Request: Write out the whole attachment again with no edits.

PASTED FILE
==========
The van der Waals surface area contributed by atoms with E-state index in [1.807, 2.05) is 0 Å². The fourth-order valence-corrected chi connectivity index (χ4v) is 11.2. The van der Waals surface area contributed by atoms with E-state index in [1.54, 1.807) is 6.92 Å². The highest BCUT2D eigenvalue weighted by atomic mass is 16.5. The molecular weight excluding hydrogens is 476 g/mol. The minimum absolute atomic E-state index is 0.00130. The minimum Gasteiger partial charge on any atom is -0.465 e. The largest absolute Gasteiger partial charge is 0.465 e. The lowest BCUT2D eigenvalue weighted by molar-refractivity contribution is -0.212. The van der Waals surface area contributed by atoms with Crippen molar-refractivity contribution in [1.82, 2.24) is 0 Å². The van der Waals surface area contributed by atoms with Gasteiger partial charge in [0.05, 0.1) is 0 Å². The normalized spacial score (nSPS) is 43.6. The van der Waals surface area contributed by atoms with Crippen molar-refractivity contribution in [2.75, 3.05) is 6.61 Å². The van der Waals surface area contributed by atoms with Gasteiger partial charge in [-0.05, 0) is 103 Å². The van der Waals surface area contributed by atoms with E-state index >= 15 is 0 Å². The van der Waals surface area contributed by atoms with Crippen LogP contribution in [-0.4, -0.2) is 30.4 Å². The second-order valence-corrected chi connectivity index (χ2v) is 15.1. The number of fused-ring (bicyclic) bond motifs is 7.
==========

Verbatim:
The van der Waals surface area contributed by atoms with E-state index in [1.807, 2.05) is 0 Å². The fourth-order valence-corrected chi connectivity index (χ4v) is 11.2. The van der Waals surface area contributed by atoms with E-state index in [1.54, 1.807) is 6.92 Å². The highest BCUT2D eigenvalue weighted by atomic mass is 16.5. The molecular weight excluding hydrogens is 476 g/mol. The minimum absolute atomic E-state index is 0.00130. The minimum Gasteiger partial charge on any atom is -0.465 e. The largest absolute Gasteiger partial charge is 0.465 e. The lowest BCUT2D eigenvalue weighted by molar-refractivity contribution is -0.212. The van der Waals surface area contributed by atoms with Crippen molar-refractivity contribution in [1.82, 2.24) is 0 Å². The van der Waals surface area contributed by atoms with Gasteiger partial charge in [0.05, 0.1) is 0 Å². The normalized spacial score (nSPS) is 43.6. The van der Waals surface area contributed by atoms with Crippen molar-refractivity contribution in [2.75, 3.05) is 6.61 Å². The van der Waals surface area contributed by atoms with Gasteiger partial charge in [-0.05, 0) is 103 Å². The van der Waals surface area contributed by atoms with E-state index >= 15 is 0 Å². The van der Waals surface area contributed by atoms with Crippen LogP contribution in [-0.4, -0.2) is 30.4 Å². The second-order valence-corrected chi connectivity index (χ2v) is 15.1. The number of fused-ring (bicyclic) bond motifs is 7.